Written answers

Thursday, 19 January 2023

Department of Transport, Tourism and Sport

Public Transport

Photo of Alan FarrellAlan Farrell (Dublin Fingal, Fine Gael)
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93. To ask the Minister for Transport, Tourism and Sport the way he plans to increase passenger numbers on public transport in line with the Climate Action Plan 2023; and if he will make a statement on the matter. [1638/23]

Photo of Eamon RyanEamon Ryan (Dublin Bay South, Green Party)
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The revised targets that have been set out in the updated Transport Chapter of Climate Action Plan 2023(CAP23) are informed by detailed transport modelling undertaken by the National Transport Authority. This work identifies a sectoral decarbonisation pathway that can achieve a 50% reduction in transport emissions by 2030.

The targets in CAP23 are intended to communicate the level of widespread, systemic and behavioural change needed to comply with our sectoral emissions ceilings and our emissions abatement targets – rather than presenting the specific abatement modelled for any single committed measure in isolation, which will require further detailed policy and scheme design.

CAP23 makes it clear that - in addition to widespread electrification of our vehicle fleet, continued use of biofuels as a transitionary measure and a general reduction in distances travelled on the transport network - we will need to achieve significant behavioural changes in how we travel on a daily basis – with an estimated 50% increase required in daily active travel journeys, 130% increase in daily public transport journeys, and 25% reduction in daily car journeys, relative to our 2018 emissions baseline.

Achieving such targets will only result from an integrated combination of measures, and the decarbonisation pathway set out in CAP23 is premised on an 'AVOID-SHIFT-IMPROVE' framework to achieving greater transport sustainability. In addition to enhanced spatial and land-use planning measures that can reduce the need to travel by private car in the first instance, the proposed decarbonisation pathway would see a significant roll-out of additional sustainable alternatives and capacity enhancements to public transport services.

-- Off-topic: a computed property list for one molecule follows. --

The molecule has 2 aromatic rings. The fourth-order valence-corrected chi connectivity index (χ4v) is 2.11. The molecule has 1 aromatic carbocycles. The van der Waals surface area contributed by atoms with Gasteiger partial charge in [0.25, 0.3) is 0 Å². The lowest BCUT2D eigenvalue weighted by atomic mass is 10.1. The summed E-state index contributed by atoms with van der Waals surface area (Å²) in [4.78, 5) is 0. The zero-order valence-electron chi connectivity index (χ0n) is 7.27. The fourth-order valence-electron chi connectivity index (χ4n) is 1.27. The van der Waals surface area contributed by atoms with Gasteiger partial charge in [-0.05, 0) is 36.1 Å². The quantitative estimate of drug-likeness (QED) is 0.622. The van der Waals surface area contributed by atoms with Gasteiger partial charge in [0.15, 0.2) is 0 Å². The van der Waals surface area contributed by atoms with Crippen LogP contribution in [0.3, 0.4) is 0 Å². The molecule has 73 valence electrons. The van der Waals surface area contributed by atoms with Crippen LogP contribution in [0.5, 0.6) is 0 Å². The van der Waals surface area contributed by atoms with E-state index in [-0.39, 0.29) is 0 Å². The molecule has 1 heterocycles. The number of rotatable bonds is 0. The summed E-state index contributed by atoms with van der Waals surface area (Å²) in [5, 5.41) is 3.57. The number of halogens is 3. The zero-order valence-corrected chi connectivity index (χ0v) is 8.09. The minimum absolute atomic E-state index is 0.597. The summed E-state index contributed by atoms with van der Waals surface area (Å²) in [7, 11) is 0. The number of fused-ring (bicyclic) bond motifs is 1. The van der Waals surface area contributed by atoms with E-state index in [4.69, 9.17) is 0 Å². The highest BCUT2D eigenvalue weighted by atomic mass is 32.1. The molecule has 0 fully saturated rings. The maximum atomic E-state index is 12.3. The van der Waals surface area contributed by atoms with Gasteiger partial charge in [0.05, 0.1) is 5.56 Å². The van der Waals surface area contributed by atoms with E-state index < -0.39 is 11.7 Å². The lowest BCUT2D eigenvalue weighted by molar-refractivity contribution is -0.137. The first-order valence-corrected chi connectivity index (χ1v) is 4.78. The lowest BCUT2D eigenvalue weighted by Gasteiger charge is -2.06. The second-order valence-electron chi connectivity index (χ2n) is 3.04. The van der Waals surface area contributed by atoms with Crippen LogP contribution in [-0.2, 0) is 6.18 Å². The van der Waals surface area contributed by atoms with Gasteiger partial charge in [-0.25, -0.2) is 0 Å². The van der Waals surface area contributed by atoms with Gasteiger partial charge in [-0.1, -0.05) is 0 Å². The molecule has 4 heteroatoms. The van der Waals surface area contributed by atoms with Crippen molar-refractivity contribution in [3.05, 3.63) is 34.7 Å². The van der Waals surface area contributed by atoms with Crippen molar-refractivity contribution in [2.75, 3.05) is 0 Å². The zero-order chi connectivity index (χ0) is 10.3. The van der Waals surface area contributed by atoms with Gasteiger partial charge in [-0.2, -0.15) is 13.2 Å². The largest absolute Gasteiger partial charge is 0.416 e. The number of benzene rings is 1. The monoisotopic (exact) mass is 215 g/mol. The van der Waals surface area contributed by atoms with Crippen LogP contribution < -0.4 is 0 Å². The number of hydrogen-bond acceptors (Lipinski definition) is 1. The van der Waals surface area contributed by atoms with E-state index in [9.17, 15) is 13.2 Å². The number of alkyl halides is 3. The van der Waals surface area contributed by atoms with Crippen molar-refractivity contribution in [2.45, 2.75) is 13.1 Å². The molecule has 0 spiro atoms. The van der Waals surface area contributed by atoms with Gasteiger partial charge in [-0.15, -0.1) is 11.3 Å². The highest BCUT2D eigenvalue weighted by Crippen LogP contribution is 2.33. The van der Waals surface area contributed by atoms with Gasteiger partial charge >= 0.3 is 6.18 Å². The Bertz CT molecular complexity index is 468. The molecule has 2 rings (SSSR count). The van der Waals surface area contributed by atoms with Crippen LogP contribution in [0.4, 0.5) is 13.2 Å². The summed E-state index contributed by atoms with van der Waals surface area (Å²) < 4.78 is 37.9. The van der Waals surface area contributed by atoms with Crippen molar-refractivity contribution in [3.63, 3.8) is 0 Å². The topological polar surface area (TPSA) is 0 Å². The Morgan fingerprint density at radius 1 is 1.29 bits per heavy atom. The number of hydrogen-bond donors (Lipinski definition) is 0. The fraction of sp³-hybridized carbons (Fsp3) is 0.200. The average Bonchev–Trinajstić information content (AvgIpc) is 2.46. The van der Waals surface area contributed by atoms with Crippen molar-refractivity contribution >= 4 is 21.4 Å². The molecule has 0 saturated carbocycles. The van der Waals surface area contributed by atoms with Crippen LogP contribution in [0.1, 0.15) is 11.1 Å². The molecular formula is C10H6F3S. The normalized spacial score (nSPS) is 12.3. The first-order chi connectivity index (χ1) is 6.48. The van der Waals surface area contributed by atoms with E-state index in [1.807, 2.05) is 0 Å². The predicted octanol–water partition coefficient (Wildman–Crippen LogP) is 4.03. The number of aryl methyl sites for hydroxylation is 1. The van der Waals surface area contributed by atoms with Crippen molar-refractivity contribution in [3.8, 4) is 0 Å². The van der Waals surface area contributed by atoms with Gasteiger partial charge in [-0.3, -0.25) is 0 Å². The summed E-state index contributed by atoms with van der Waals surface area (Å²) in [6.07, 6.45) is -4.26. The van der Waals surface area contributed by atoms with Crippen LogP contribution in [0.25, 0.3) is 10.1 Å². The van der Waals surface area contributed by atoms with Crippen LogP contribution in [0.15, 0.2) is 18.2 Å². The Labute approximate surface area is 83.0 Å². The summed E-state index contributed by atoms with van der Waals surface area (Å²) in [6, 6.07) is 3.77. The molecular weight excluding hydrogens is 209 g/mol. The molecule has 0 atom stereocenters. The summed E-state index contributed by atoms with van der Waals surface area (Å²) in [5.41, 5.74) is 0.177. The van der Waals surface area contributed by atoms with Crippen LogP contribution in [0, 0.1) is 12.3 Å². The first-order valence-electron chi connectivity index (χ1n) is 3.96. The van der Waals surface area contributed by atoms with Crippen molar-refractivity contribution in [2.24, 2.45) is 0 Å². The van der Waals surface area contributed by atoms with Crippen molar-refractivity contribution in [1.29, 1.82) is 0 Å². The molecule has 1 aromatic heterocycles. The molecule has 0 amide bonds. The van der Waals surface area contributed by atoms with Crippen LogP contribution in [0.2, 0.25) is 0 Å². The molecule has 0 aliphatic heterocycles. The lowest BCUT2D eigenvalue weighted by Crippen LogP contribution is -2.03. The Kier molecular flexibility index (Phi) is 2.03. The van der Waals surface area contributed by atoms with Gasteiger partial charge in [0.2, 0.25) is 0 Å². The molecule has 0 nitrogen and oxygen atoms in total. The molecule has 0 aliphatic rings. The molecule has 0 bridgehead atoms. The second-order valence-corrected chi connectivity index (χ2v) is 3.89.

Some of these measures are already committed, such as the BusConnects schemes, the DART+ Programme, Metrolink (in the longer-term), and the NTA’s Connecting Ireland Rural Mobility Programme which aims to ensure that 70% of people in rural Ireland have access to public transport service that provides at least three return trips daily to the nearby town. My Department will undertake additional analysis in 2023 to develop a high-level assessment of the additional public transport services multi-annual programme cost required to meet the pathway’s assumptions.

It is also important to note that such major public transport infrastructure projects will need to be supported through other high impact measures, such as through road space reallocation, communication strategies, and the main-streaming of shared services to help reduce our overall levels of car dependency and to accelerate and reprioritise the use of our road space in favour of more efficient and sustainable modes. CAP23 recognises that communications will be key, and sets out the need for a strong, Government-led communications campaign, using clear messaging, firstly to raise awareness about the systemic changes in public and active travel that are already taking place, and secondly, encouraging behavioural change wherever possible. This will mean new ways of communicating the climate, well-being, and the other benefits of a widespread shift from private car dependency to sustainable mobility.

Finally, my Department will continue to work with its Agencies and Service Operators to ensure continued improvements in the safety, reliability, and accessibility of Public Transport services in line with the National Sustainable Mobility Policy.


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